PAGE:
- The depreciable life for certain residential rental properties held by electing real property trades or business for purposes of Section 163(j) is reduced from 40-years to 30-years. This provision applies to residential real property placed in service prior to 2018.
- Employers are required to pay emergency paid sick leave and emergency paid family leave pursuant to the Families First Act through March 31, 2021. Thus, employers will continue to be eligible to claim payroll tax credits attributable to these wages through March 31, 2021.
- Farmers can retain a two-year net operating loss carryback and/or revoke a previous waiver of the carryback with respect to net operating losses arising in 2018, 2019, or 2020.
The legislation also extends dozens of provisions that were set to expire.
Provisions that were made permanent include:
- The threshold for itemized deductions of unreimbursed medical expenses is 7.5% of AGI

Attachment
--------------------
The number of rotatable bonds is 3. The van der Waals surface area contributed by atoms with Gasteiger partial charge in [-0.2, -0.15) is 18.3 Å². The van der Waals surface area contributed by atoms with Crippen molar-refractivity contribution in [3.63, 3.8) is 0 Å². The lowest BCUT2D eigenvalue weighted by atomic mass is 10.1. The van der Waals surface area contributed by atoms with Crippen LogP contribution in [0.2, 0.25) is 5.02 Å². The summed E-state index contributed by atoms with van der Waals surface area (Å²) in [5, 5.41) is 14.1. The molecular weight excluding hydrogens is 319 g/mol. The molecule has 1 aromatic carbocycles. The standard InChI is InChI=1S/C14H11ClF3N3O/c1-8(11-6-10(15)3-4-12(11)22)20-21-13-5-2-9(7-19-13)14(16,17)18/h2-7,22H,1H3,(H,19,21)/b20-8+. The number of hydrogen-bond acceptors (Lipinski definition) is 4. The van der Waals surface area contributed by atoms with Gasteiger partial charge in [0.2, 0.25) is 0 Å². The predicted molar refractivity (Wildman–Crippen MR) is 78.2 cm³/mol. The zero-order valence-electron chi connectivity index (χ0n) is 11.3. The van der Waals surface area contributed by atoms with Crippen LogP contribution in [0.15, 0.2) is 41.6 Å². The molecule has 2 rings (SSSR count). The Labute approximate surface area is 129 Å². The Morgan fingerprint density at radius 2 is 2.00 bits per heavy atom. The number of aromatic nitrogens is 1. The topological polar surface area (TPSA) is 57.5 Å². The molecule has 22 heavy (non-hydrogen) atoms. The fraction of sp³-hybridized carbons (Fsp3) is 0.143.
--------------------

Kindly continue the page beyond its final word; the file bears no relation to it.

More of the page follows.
- The Section 179D deduction for energy efficient improvements to commercial buildings
- The exclusion of certain benefits provided to volunteer firefighters and emergency medical responders
- The deduction for higher education expenses is repealed and the phaseout rules for the American opportunity tax credit and Lifetime Learning credit are coordinated into a single phaseout
- The credit for railroad track maintenance expenditures is made permanent
Provisions that were extended through 2025 include:
- Look-thru rule for related controlled foreign corporations
- New Markets Tax Credit
- Work Opportunity Credit
- Exclusion from gross income for discharge of qualified principle residence indebtedness. However, the maximum exclusion amount is reduced to $750,000 (or $375,000 for married filing separate taxpayers).
- Seven-year recovery period for motorsports entertainment complexes
- Accelerated expensing rules for qualified film, television, and theatrical productions
- The exclusion of employer payments of employee student loans pursuant to a Section 127 program
- Extension of the beginning of construction date for certain qualified facilities in determining the carbon oxide sequestration tax credit
Other extended provisions include:
- The treatment of mortgage insurance premiums as deductible qualified residence interest subject to certain phase-outs is extended through 2021
- Classification of certain race horses as three-year property is extended through 2021
- There are a variety of renewable energy credits that have been extended beyond 2020
Katz, Sapper & Miller